While the prices of a lot of the food items have come down over the last year, the same can’t be said about the beer, wine, and cocktails:
Even a mocktail with Pineapple Juice and Orgeat Syrup will run you $11.
But despite the high prices, I’ve been satisfied with many of the cocktails that I’ve sampled, including this $20 “Gold Rush -Kinahan’s Irish Whiskey, Fever Tree Ginger Beer, Fresh Lime.” While certainly expensive, it does come with the full bottle of Fiver Tree, a nice pour of the vanilla-forward whiskey, and quality mint. The fact that it’s also mixed tableside is a nice touch.
Since my first visit, I’ve tried most of the other drinks, here with the $17 “Prohibition Mai Tai – Scarlet Ibis, Orgeat, Banana Liqueur, Fresh Lime, Scrappy Orleans, Amarena Cherry.” This is far removed from the usual Mai Tai that you’d find around property, instead using a high quality Trinidad Rum in additions to the Scrappy’s Orleans Bitters, which adds a potent anise quality backed up by cinnamon and orange peel. Very nicely balanced.
I’m typically brought a $16 “Captain Handsome – Boyd and Blair, Fresh Raspberries, Framboise, Thyme” upon being seated for whatever reason. This drink does use a smooth potato vodka in the Boyd and Blair, but I’ve found the thyme to be overpowering with pieces of the herb floating around in the cocktail, making it difficult to drink without finding yourself chewing on something green.
You might go straight for the Double Tito’s and Cran instead. What a life.
The $16 “Mayan Empress – Santa Teresa Anejo Rum, Passion Fruit, Fresh Lemon” is more straightforward and considering the $16 bottle price of the rum, perhaps the most overpriced.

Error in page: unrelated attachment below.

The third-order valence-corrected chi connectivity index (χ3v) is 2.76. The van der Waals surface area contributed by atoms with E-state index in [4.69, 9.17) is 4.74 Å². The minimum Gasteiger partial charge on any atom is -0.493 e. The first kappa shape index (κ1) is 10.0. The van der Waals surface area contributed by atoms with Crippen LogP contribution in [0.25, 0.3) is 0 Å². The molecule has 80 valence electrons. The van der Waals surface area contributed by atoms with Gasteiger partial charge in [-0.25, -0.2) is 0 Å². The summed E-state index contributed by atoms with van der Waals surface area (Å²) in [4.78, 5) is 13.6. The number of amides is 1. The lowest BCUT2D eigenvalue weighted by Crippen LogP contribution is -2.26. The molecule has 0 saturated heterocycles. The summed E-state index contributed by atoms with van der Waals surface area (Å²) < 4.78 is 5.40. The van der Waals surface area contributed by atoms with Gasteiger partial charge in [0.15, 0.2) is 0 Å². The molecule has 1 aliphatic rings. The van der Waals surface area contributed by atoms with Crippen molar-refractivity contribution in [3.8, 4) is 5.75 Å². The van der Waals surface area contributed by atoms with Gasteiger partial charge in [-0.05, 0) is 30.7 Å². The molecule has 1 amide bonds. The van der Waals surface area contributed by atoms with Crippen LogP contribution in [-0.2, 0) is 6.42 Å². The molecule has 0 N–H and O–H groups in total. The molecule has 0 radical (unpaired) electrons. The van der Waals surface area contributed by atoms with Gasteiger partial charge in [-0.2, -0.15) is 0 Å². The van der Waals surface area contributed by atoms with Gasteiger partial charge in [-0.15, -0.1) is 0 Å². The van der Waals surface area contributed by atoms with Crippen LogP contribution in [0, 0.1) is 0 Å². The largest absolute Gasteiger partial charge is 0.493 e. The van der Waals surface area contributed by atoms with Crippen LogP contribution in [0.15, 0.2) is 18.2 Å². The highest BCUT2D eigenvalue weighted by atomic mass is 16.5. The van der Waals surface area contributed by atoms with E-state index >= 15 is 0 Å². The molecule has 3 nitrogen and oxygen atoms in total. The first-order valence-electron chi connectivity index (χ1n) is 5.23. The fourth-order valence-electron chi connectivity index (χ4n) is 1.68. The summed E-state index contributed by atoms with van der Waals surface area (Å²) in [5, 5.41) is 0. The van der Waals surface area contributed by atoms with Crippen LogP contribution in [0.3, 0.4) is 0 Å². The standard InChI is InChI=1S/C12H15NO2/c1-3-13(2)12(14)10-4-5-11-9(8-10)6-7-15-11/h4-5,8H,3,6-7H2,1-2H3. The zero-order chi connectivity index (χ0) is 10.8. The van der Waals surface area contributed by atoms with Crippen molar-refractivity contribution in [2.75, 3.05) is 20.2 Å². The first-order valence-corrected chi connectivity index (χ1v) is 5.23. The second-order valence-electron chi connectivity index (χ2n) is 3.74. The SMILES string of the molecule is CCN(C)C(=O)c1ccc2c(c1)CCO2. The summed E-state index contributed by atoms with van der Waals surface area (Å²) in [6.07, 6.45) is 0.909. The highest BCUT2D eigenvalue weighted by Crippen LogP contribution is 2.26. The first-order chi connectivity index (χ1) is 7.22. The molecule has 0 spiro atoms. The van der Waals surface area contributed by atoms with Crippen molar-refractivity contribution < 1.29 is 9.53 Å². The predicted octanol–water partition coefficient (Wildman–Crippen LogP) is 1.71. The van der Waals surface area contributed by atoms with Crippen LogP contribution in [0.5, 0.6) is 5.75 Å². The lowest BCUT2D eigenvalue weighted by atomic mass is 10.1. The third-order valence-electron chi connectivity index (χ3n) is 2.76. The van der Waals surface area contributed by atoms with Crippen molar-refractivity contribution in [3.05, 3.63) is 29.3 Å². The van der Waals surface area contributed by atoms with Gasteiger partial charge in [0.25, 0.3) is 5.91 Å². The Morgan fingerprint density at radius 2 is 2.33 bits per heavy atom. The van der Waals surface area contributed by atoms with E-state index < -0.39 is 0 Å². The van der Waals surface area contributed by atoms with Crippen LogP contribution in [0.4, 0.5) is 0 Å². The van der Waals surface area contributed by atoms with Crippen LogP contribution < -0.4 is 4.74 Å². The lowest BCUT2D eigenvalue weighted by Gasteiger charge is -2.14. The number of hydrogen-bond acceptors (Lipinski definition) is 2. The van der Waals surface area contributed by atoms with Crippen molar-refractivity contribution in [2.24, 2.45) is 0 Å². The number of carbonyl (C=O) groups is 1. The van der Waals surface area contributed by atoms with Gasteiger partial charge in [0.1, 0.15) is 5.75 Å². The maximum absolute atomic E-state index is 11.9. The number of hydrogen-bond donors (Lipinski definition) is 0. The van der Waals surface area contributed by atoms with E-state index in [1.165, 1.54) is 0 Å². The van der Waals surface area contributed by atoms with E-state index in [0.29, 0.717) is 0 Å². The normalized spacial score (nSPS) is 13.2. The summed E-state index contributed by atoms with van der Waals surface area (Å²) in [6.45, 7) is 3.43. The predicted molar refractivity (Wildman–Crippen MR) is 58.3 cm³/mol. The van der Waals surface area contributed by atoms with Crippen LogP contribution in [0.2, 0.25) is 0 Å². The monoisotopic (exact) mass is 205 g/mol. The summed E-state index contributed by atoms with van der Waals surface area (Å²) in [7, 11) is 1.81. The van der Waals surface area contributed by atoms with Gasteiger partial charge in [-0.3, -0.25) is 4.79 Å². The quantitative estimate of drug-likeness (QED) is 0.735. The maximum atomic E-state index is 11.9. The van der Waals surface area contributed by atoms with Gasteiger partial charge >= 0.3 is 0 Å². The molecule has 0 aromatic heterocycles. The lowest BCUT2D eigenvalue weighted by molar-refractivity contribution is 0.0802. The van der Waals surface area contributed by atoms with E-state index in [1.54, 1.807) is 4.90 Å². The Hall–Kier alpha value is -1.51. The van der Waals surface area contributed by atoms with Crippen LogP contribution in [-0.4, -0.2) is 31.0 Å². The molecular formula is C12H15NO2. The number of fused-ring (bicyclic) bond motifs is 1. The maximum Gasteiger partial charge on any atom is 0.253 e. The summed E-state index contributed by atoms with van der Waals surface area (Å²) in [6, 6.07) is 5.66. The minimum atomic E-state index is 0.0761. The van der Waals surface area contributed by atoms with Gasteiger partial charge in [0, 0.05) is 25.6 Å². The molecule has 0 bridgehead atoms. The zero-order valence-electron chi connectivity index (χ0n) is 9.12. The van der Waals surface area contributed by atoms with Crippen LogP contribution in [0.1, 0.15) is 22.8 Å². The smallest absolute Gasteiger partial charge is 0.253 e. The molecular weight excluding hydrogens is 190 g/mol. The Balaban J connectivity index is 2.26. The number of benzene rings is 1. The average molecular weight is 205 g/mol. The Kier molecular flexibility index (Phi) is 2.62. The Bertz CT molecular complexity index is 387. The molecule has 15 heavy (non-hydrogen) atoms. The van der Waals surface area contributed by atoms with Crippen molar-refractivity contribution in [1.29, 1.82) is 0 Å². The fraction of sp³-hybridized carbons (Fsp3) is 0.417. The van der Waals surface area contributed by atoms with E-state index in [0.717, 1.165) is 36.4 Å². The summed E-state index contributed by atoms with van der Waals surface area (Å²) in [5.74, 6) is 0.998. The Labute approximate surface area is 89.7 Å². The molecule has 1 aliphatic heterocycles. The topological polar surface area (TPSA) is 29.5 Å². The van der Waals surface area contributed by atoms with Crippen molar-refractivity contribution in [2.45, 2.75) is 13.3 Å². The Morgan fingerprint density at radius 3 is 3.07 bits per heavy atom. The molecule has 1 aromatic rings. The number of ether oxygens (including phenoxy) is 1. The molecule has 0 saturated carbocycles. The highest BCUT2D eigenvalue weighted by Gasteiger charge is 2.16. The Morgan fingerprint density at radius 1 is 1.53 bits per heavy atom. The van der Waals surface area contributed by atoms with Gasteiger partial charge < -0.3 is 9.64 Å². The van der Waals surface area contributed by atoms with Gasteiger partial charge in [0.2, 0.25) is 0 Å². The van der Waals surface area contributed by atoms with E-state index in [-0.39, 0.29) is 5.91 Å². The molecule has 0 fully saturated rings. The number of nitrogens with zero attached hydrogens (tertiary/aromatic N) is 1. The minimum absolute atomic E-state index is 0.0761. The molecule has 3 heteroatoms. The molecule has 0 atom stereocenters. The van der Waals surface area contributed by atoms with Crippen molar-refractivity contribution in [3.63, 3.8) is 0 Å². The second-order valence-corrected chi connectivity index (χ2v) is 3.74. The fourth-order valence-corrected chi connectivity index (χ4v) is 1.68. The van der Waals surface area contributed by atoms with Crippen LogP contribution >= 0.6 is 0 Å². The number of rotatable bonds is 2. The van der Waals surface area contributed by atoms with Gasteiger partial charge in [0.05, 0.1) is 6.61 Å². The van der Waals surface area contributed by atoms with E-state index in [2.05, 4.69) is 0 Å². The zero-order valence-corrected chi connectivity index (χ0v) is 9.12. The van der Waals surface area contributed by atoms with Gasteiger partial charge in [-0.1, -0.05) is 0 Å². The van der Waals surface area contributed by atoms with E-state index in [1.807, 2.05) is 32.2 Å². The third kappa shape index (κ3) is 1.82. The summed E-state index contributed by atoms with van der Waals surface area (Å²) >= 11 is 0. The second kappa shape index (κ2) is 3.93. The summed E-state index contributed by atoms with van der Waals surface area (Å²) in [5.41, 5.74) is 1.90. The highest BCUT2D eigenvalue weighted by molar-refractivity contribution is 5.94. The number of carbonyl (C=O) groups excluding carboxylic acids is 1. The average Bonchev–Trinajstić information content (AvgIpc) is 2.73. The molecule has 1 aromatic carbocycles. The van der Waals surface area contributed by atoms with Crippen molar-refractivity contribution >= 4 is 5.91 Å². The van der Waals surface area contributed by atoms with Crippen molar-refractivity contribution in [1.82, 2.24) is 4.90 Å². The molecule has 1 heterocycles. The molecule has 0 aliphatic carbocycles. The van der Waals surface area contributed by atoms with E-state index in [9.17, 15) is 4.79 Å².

On our last visit earlier this month, Erin ordered the $20 “Bloody Mary – King Crab, Jumbo Shrimp, Candied Neuske’s Bacon,” which is served with a crab cracker and a large metal bowl for the shells. There was a ton of meat in the crab leg, the fat end of which is sitting at the bottom of the cocktail. But it was difficult to get to that meat with all of the pointy spines. We were originally planning on ordering the Crab Duo Seafood Boil, but decided that the hassle of cracking this one leg was enough to make us change our mind. The shrimp is a good size and the bacon remained crispy with a nice brown sugar flavor even after soaking in the drink for a while. Considering the amount of seafood that arrives with the drink, it seems like a bargain compared to the other options, but the cocktail itself was just okay. The mix didn’t have much spice or any flavor to differentiate itself from your standard grocery store mixer. That was disappointing, but the whole package seemed worthwhile. I’d still skip it if you’re not into the seafood.
Having forgotten which drinks I had tried previously, I went with one that I knew I hadn’t ordered. This is the “Mad About Saffron Martini – Cathead Vodka, Bertina Elderflower Liqueur, House Sour, and Safron Syrup,” which was taken off the menu nine days after I ordered it. That probably makes sense as it was awfully sweet and syrupy.
On a previous visit, Tom Bricker of the excellent DisneyTouristBlog.com made a rare stateside visit to join me and the Other Tom. We began our day at STK happy hour, a review of which you can find here, because who else would you want to be seen with at a “place to be seen” than those two guys. You should have seen Bricker’s face when our server was surprised that we were planning on sharing a $75 “New England Seafood Boil – Maine lobster, Littlenecks, Mussels, and Chouriço served with Plant City Farmer’s Market Corn, New Potatoes, and Cornbread,” stating that each person typically ordered one for themselves. Surprise. Disgust. A perplexing look of how many quinoa bags he could buy with that much money. I’m not sure if you’ve heard, but times are very rough for jetsetting millennials. Very rough indeed.
It again seemed unlikely that this is meant to be a bowl for one. We’ve got a whole lobster, a dozen-plus of both the mussels and clams, big sausage, corn, potatoes, plus the fact that we added three medium-size shrimp for ten bucks. It was a fun and satisfying dish, particularly when served upstairs around sunset. In my experience, the Seafood Boils are the safest bet on the menu.